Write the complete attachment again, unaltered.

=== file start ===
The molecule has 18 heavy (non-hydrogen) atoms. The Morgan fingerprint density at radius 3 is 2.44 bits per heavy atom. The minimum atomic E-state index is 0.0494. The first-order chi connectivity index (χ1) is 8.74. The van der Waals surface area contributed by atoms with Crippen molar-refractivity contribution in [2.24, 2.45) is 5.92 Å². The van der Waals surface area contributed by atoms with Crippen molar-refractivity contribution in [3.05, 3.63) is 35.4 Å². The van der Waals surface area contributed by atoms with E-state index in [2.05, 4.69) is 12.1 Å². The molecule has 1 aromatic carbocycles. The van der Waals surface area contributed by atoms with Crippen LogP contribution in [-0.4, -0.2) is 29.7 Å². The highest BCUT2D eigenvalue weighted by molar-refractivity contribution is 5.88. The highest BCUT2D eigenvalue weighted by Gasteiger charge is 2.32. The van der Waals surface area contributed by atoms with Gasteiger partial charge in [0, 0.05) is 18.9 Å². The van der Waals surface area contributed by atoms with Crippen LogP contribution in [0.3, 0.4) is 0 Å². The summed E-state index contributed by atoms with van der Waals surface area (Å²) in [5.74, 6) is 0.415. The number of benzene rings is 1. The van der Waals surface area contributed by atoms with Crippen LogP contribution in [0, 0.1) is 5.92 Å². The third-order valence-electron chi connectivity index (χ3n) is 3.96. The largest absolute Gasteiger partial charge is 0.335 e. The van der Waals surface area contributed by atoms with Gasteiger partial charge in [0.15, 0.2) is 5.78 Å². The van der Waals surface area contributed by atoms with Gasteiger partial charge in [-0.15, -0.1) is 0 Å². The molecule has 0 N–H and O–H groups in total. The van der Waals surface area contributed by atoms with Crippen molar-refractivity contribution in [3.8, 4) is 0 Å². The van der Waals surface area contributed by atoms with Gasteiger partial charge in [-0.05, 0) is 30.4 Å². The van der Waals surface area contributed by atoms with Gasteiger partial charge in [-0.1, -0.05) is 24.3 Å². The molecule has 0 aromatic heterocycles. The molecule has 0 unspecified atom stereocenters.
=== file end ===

The molecule has 18 heavy (non-hydrogen) atoms. The Morgan fingerprint density at radius 3 is 2.44 bits per heavy atom. The minimum atomic E-state index is 0.0494. The first-order chi connectivity index (χ1) is 8.74. The van der Waals surface area contributed by atoms with Crippen molar-refractivity contribution in [2.24, 2.45) is 5.92 Å². The van der Waals surface area contributed by atoms with Crippen molar-refractivity contribution in [3.05, 3.63) is 35.4 Å². The van der Waals surface area contributed by atoms with E-state index in [2.05, 4.69) is 12.1 Å². The molecule has 1 aromatic carbocycles. The van der Waals surface area contributed by atoms with Crippen LogP contribution in [-0.4, -0.2) is 29.7 Å². The highest BCUT2D eigenvalue weighted by molar-refractivity contribution is 5.88. The highest BCUT2D eigenvalue weighted by Gasteiger charge is 2.32. The van der Waals surface area contributed by atoms with Gasteiger partial charge in [0, 0.05) is 18.9 Å². The van der Waals surface area contributed by atoms with Crippen LogP contribution in [0.3, 0.4) is 0 Å². The summed E-state index contributed by atoms with van der Waals surface area (Å²) in [5.74, 6) is 0.415. The number of benzene rings is 1. The van der Waals surface area contributed by atoms with Crippen LogP contribution in [0, 0.1) is 5.92 Å². The third-order valence-electron chi connectivity index (χ3n) is 3.96. The largest absolute Gasteiger partial charge is 0.335 e. The van der Waals surface area contributed by atoms with Gasteiger partial charge in [0.15, 0.2) is 5.78 Å². The van der Waals surface area contributed by atoms with Gasteiger partial charge in [-0.15, -0.1) is 0 Å². The molecule has 0 N–H and O–H groups in total. The van der Waals surface area contributed by atoms with Crippen molar-refractivity contribution in [3.8, 4) is 0 Å². The van der Waals surface area contributed by atoms with Gasteiger partial charge in [-0.05, 0) is 30.4 Å². The van der Waals surface area contributed by atoms with Gasteiger partial charge in [-0.1, -0.05) is 24.3 Å². The molecule has 0 aromatic heterocycles. The molecule has 0 unspecified atom stereocenters.